Those are just some of the questions I had going into this week here in Honduras. I gotta admit answers didn’t come as quickly as I would have liked either.
We landed on Monday, had lunch with the local Compassion International team members here in Honduras, got shuttled to our hotel and called it a day. As I sat in my hotel room surrounded by the city of San Pedro Sula I was ready for God to show me something.
The next day we began early after breakfast and headed to our first Compassion project. Driving out of the main metro area of San Pedro Sula and into the boroughs I saw just how quickly the poverty line shows up. The “have’s” and the “have-not’s” are not separated as much by distance as they are opportunity.
Not 15 – 20 mins from our hotel was this first project site and the kids being served there greeted us with warm smiles and signs with our names on them, welcoming their new foreign friends. We greeted the kids, met the local team at this project and began learning about their mission here at this site.
Once pleasantries were exchanged I was again plagued by the same questions. What are we doing here? What are we going to fix/change? How do we make a difference in the lives of these children?
Next we did some home visits to see where these kids live and bring them some aid from the local Compassion projects. We walked a few blocks from the church and into a home that had no floor, just dirt.
The walls were made of pieces of wood, scrap metal, wire and blocks. Anything really that might work to hold up as a wall.
Inside was a small room, maybe the size of a large walk-in closet back home where 4 people shared one bed, one table, 3 chairs, a sink area, a cooking area and a small desk to hold up a make shift clothing area.
My heart sank. I wanted to fix this and I wanted to fix this now. I wanted to walk this family out of this poverty and help them. NOW.
But we didn’t do any of that. We brought them gifts and food. We learned about their family. Then we left. We left them back in that little shanty. We left them to survive as best they can. We walked. Away. My heart twisted inside.
Inside myself I yelled at God. Asking…no, begging God to show me how to fix this. Nothing. No answers came.
We walked back to the church and prepared for lunch and I was done with this whole trip and ready to go home. I didn’t like what I saw and how we didn’t fix anything today. That’s when I think God brought a little aid to my heart.
I sat next to a Compassion facilitator at that project site and partly in frustration I began grilling them for answers as to why we didn’t fix things for these people immediately and give them better lives, now.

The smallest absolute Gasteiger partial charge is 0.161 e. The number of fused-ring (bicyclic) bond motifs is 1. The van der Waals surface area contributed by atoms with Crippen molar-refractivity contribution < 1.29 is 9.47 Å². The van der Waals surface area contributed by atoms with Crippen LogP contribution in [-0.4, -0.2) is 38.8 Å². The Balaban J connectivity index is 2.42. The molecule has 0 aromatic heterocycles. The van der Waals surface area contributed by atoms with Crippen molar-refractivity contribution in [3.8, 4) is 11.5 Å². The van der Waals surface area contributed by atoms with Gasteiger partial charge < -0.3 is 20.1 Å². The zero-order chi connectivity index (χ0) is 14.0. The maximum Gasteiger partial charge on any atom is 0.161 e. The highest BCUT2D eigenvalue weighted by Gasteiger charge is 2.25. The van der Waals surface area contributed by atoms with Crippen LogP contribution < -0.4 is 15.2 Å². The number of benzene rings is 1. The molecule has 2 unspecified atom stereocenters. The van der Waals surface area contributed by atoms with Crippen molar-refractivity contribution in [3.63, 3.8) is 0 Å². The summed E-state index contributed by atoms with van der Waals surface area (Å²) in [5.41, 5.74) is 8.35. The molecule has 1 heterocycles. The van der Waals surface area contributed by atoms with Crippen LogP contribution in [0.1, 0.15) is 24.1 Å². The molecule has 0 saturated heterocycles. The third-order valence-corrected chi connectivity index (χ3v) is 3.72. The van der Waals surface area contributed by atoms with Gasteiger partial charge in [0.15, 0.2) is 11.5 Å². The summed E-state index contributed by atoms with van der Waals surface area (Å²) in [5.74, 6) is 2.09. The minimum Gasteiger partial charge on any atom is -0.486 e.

I learned a lot about how the cycle of poverty works and how just throwing money at a problem doesn’t change the heart or the mindset. A handout isn’t as powerful as equipping them to grow, and learn and change things for their future.
I learned how Compassion walks along side these families and their children, making sure they go to school, get medical attention, food, tutors, anything they need to lead a long healthy life.
I learned about how they want these children to grow up and go to college so they can show future generations of Hondurans a better life, bringing socio-economic change to an entire region.
I learned how Compassion doesn’t just help little kids, but they walk with them even through College with their LDP program.
I learned about the Child Survival Program, their Critical Intervention Programs, so many ways that Compassion isn’t just bringing them the things they need to survive, but also the things they need to thrive and bring change to their country.
My whole mindset began to change, almost like God pulled the blinders off my eyes and I got to see what God was doing here with Compassion.
These kids are the future of Honduras and who better to lead a nation than children being taught to love like Jesus, to give like Jesus, to walk, talk and act like Jesus.
These children just need love and people willing to love them. So I dropped my guards and just loved on them as if they were a part of my own family. I loved on these children like Jesus would have. Playing, hugging, talking and showing them the love they may not normally get.
A relationship is all it takes. Sponsoring a child is the start of that relationship. You can walk along side one of these children as they grow up, go to school, learning about life, love, God and you can be a part of that.
These children LOVE the letters they receive from their sponsors and they literally cling to them as one of their most precious gifts. They crave to be loved and a simple letter from a thousand miles away gives them just that. Love. Your love, from friends half a world away.
They also crave to climb on you. Like a human jungle gym. I learned that the hard way. Pick one kid up and 50 more show up wanting their turn next.
Today I learned to love like Jesus would and its not in the quick, throw money and walk away kind of fashion.
It’s not in the quick fix it now mentality either. I learned to love like Jesus means to walk hand in hand, in love and in relationship with those you truly want to help. Jesus plays the long game with us every day, no wonder Compassion says it does its work, in Jesus name. Loving these people, everyday, and in anyway possible.